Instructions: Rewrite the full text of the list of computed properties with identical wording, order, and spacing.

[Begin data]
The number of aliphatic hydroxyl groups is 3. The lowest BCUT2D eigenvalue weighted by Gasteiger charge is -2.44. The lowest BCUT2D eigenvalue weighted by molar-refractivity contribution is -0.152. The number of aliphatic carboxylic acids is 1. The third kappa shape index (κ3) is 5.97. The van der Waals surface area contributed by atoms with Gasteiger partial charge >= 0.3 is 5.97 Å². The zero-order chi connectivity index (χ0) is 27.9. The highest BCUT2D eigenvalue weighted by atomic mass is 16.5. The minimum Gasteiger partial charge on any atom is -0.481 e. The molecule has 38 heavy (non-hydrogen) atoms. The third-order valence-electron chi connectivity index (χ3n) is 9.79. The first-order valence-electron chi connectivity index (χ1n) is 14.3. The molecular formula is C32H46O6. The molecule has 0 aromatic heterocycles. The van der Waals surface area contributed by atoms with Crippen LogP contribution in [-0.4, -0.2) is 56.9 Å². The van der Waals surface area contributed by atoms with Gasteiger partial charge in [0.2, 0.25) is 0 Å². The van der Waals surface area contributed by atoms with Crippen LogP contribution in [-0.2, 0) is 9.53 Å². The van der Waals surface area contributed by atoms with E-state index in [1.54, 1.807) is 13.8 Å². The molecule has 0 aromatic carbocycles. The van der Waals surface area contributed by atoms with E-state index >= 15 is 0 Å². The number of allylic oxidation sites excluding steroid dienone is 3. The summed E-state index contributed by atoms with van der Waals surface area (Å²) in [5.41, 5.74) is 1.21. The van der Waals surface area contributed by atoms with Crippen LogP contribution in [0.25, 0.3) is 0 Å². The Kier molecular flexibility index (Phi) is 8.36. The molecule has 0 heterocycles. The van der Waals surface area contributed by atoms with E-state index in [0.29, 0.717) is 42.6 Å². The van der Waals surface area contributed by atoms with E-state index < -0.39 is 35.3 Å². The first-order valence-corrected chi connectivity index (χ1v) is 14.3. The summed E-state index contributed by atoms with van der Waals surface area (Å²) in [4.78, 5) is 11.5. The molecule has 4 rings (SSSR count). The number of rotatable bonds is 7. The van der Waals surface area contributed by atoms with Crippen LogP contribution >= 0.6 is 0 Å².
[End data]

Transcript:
The number of aliphatic hydroxyl groups is 3. The lowest BCUT2D eigenvalue weighted by Gasteiger charge is -2.44. The lowest BCUT2D eigenvalue weighted by molar-refractivity contribution is -0.152. The number of aliphatic carboxylic acids is 1. The third kappa shape index (κ3) is 5.97. The van der Waals surface area contributed by atoms with Gasteiger partial charge >= 0.3 is 5.97 Å². The zero-order chi connectivity index (χ0) is 27.9. The highest BCUT2D eigenvalue weighted by atomic mass is 16.5. The minimum Gasteiger partial charge on any atom is -0.481 e. The molecule has 38 heavy (non-hydrogen) atoms. The third-order valence-electron chi connectivity index (χ3n) is 9.79. The first-order valence-electron chi connectivity index (χ1n) is 14.3. The molecular formula is C32H46O6. The molecule has 0 aromatic heterocycles. The van der Waals surface area contributed by atoms with Crippen LogP contribution in [-0.4, -0.2) is 56.9 Å². The van der Waals surface area contributed by atoms with Gasteiger partial charge in [0.2, 0.25) is 0 Å². The van der Waals surface area contributed by atoms with Crippen LogP contribution in [-0.2, 0) is 9.53 Å². The van der Waals surface area contributed by atoms with E-state index in [1.54, 1.807) is 13.8 Å². The molecule has 0 aromatic carbocycles. The van der Waals surface area contributed by atoms with E-state index >= 15 is 0 Å². The number of allylic oxidation sites excluding steroid dienone is 3. The summed E-state index contributed by atoms with van der Waals surface area (Å²) in [5.41, 5.74) is 1.21. The van der Waals surface area contributed by atoms with Crippen LogP contribution in [0.25, 0.3) is 0 Å². The Kier molecular flexibility index (Phi) is 8.36. The molecule has 0 heterocycles. The van der Waals surface area contributed by atoms with E-state index in [0.29, 0.717) is 42.6 Å². The van der Waals surface area contributed by atoms with E-state index < -0.39 is 35.3 Å². The first-order valence-corrected chi connectivity index (χ1v) is 14.3. The summed E-state index contributed by atoms with van der Waals surface area (Å²) in [4.78, 5) is 11.5. The molecule has 4 rings (SSSR count). The number of rotatable bonds is 7. The van der Waals surface area contributed by atoms with Crippen LogP contribution >= 0.6 is 0 Å².